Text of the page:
Japan’s Fire and Disaster Management Agency said at least 32 people were killed.
In various locations along Japan’s coast, TV footage showed massive damage from the tsunami, with dozens of cars, boats and even buildings being carried along by waters. A large ship swept away by the tsunami rammed directly into a breakwater in Kesennuma city in Miyagi prefecture, according to footage on public broadcaster NHK.
Japanese Prime Minister Naoto Kan appeared on national television hours after the quake, urging residents to help each other where possible but to remain calm and cautious as the damage was assessed. He said the country’s northeast coast had sustained “major damage”.
Kan said some of Japan’s nuclear power facilities in the northeast shut down automatically during quake, but that there were no indications of leaks. A utility company in northeastern Japan reported a fire in a turbine building of nuclear power plant. The plant’s electrical cooling system was not working, which prompted authorities to declare a state of emergency at the plant, but officials said no leaks were detected.
The government’s top spokesman, Yukio Edano, said that the country was sending troops to the quake-hit area to join relief efforts.
“The government will make an all-out effort to ensure the safety of all the people and contain the damage to the minimum,” Kan said.
The quake was the most powerful ever to hit Japan in recorded history.
The quake that struck at 2:46 p.m. was followed by a series of powerful aftershocks, including a 7.4-magnitude one about 30 minutes later. The U.S. Geological Survey upgraded the strength of the first quake to a magnitude 8.9, while Japan’s meteorological agency measured it at 7.9.
The meteorological agency issued a tsunami warning for the entire Pacific coast of Japan. NHK was warning those near the coast to get to safer ground.
The Pacific Tsunami Warning Center in Hawaii said a tsunami warning was in effect for Japan, Russia, Marcus Island and the Northern Marianas. A tsunami watch has been issued for Guam, Taiwan, the Philippines, Indonesia and the U.S. state of Hawaii.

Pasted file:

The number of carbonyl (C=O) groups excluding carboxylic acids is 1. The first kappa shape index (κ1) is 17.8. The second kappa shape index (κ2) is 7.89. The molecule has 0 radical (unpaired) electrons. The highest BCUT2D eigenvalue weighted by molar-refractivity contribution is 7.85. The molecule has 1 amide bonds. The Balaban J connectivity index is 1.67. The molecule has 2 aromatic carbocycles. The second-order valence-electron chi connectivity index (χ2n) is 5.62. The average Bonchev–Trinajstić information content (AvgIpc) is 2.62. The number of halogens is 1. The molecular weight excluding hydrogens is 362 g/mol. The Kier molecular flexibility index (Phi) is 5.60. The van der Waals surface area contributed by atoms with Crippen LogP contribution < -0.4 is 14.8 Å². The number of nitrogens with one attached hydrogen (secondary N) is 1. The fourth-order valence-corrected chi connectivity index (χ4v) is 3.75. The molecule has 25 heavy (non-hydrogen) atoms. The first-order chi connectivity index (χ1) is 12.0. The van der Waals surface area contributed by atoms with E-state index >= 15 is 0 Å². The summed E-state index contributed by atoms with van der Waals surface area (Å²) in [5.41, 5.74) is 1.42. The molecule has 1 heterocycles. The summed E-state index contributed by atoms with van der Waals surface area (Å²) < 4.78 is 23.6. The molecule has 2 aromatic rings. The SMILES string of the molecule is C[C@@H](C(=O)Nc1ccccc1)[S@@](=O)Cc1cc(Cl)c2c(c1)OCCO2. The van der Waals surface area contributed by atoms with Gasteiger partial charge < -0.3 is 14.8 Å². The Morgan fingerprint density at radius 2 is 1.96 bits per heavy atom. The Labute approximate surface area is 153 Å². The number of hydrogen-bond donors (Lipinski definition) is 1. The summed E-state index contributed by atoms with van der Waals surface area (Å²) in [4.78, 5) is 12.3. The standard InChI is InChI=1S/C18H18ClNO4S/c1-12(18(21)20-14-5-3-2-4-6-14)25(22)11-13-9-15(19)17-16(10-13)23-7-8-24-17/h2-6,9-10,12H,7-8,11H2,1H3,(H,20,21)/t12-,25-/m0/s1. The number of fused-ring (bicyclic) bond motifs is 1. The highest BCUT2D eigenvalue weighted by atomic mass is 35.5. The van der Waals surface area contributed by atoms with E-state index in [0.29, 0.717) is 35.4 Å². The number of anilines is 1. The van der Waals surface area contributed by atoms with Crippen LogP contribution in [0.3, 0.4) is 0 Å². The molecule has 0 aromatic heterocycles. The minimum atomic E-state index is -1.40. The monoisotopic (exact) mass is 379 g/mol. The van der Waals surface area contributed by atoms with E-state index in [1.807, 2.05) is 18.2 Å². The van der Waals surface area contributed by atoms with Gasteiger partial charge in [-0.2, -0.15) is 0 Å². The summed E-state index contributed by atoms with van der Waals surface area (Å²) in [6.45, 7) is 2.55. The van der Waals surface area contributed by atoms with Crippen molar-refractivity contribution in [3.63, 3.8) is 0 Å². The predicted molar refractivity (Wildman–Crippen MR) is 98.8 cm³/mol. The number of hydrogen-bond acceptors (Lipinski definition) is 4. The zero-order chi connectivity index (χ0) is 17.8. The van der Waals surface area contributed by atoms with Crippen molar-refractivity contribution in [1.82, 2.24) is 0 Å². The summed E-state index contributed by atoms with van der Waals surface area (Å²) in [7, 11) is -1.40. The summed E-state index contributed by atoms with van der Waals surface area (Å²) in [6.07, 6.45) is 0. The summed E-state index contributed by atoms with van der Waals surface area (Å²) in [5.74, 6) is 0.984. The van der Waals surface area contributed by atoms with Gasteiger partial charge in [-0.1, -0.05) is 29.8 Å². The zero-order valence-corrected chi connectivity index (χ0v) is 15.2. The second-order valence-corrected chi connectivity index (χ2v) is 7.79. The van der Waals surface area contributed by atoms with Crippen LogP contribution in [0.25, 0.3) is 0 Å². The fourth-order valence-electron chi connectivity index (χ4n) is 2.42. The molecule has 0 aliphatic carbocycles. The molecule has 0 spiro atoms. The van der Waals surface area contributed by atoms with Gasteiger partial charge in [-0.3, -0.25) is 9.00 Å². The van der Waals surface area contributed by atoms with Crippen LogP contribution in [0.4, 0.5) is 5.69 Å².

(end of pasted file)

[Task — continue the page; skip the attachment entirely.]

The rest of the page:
The quake struck at a depth of six miles, about 80 miles off the eastern coast, the agency said. The area is 240 miles northeast of Tokyo.
In downtown Tokyo, large buildings shook violently and workers poured into the street for safety. TV footage showed a large building on fire and bellowing smoke in the Odaiba district of Tokyo.
“This is really scary,” one Tokyo resident told CBSNews.com in an email. Adam Ezard, a British expat, said he and his colleagues were rushing out of their office building with each after shock. Ezard and other witnesses said telephone lines were down or overloaded and attempts to reach loved ones were unsuccessful.
Ezard said colleagues in his office had been out to local shops to stock up on food, as it seemed unlikely they would make it back home Friday evening, only to find shelves largely emptied of essential items.
In central Tokyo, trains were stopped and passengers walked along the tracks to platforms.
The ceiling in Kudan Kaikan, a large hall in Tokyo, collapsed, injuring an unknown number of people, NHK said.
Footage on NHK from their Sendai office showed employees stumbling around and books and papers crashing from desks. It also showed a glass shelter at a bus stop in Tokyo completely smashed by the quake and a weeping woman nearby being comforted by another woman.
Several quakes had hit the same region in recent days, including a 7.3 magnitude one on Wednesday.
Thirty minutes after the quake, tall buildings were still swaying in Tokyo and mobile phone networks were not working. Japan’s Coast Guard has set up task force and officials are standing by for emergency contingencies, Coast Guard official Yosuke Oi said.
“I’m afraid we’ll soon find out about damages, since the quake was so strong,” he said.
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